Black Ring (2016), however, is so gorgeous, that I almost forgot that other shorts played in this set before it. I've seen this Turkish horror short before and absolutely adored it. It looks even better on the big screen, with an amazing location, some incredibly well cast characters who never speak, a glorious avant garde score, a fantastic premise that prompts some interesting thought and some genius camera movements. There's one shot that dollies up from ground level to the roof of this cool abandoned mansion, follows the gentleman organising the event we watch inside and down the stairs, exiting through the front door and then up into the air again; if that path trailed string, it could floss the house. I can't recommend this film enough, even if it takes its time to make its point.
As I wondered what could possibly follow Black Ring, Jason Tostevin stepped in to keep things on a high note with Born Again. I believe this is the fourth film of his that I've seen at IHSFFF and it's as much fun as any of the others. A quartet of satanists plan to summon Lucifer himself from the bloated belly of the pregnant lady in front of them, but things don't go quite to plan. I adore Tostevin's sense of humour and Tiffany Arnold's incredibly expressive face and Randall Greenland's contrasting inanity underpin it wonderfully. This is easily the best comedy in this comedy set.
Kookie is a weaker than its two predecessors but it's stronger than the earlier films in the set, bolstered by a neatly freaky clown cookie jar and an impressive performance by whichever child actor plays the nine year old leading lady (IMDb doesn't have any credits up yet) who steals cookies, lies about it and has scary clowns introduced into her life as a deterrent. There's plenty of comedy here too, but this and the one film that follows it are the closest to actual horror shorts in this set.
That last short is Beneath the Surface, which follows a couple whose mini breaks down in the mountains as they make bad choices and end up in a worse situation. The cast are all comedians and they're naturals on screen, the dialogue, improvisation and sheer comedic timing all nailed perfectly. Best are the passing couple who pick up our subjects on their way to a bake sale at their local church and I believe they're also the filmmakers behind the project. The downside is that there's a lot more story than what we see on the screen and it would be great to see this as one of a set of linked short films or as a feature.
Block 3: The 6th Friend (2017)
Five years later, they're all still suffering from the trauma of that night and they meet up once again at a cabin, ostensibly to draw Joey out of her shell, given that she's hidden herself away. Of course, the dead man shows up in masked slasher mode and the girls start to die.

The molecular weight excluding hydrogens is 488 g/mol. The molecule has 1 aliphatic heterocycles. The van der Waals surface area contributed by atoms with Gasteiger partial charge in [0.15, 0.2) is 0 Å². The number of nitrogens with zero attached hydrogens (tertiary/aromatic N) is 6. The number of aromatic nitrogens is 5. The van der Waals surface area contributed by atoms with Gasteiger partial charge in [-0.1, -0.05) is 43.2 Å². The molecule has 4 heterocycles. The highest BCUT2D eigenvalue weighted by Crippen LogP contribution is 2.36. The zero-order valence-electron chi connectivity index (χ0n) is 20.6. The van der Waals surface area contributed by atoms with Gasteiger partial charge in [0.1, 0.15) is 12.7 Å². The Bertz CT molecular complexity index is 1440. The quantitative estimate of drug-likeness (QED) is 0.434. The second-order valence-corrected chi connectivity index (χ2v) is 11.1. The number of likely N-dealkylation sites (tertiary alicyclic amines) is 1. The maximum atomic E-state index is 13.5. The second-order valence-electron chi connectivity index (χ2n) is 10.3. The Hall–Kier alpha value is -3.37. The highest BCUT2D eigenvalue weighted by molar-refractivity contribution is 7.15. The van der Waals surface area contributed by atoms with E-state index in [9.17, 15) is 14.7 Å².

I got a real kick out of this film for a number of reasons. Firstly, it's thoroughly refreshing to see a horror film cast almost entirely from women; the inspiration for that was apparently The Descent. Secondly, it's thoroughly refreshing to see a horror film where the women are able to use their brains (if not always well) and fight back, even traumatised.
What's more, the acting is also top notch from all six of the leading ladies, especially Chantelle Albers as the one who organises the event, and the twist is both believable and telegraphed but it will be a neat surprise for most viewers.
Albers (also a producer) and Jamie Bernadette, who's the lead, the writer and a producer, are at the festival to support their film. I got a picture with them and Festival Director Monte Yazzie:
Block 4: Sci-Fi Shorts B
The second Sci-Fi Shorts set (I'll see the first tomorrow) is comprised of five longer short films. It's a slow set but that doesn't mean the quality isn't there.
It kicked off with a Czech film called I am the Doorway (2017), a dollar baby based on the short story of the same name which appeared in Stephen King's Night Shift collection. It's an experimental piece that is shot so entirely from the point of view of a prisoner in a padded cell on a space station that we only ever see his hands. Think of it like a first person shooter, except the weapons are his hands, which grow sores that become eyeballs. Yes, it's as freaky as that sounds and that's a good thing. Without human beings to watch, there's little acting here, replaced by a variety of visual effects which look utterly fantastic, courtesy of Gene Warren III. Without dialogue, there's little story, at least that we can fathom without knowledge of King's original. The key, folks, is that this character has been exposed to a extra-terrestrial mutagen, presumably the fractal imagery we see out of the cool space age window, which prompts the growth of these eyes on his hands, which in turn act as a doorway for an alien species who can see through them and control his actions.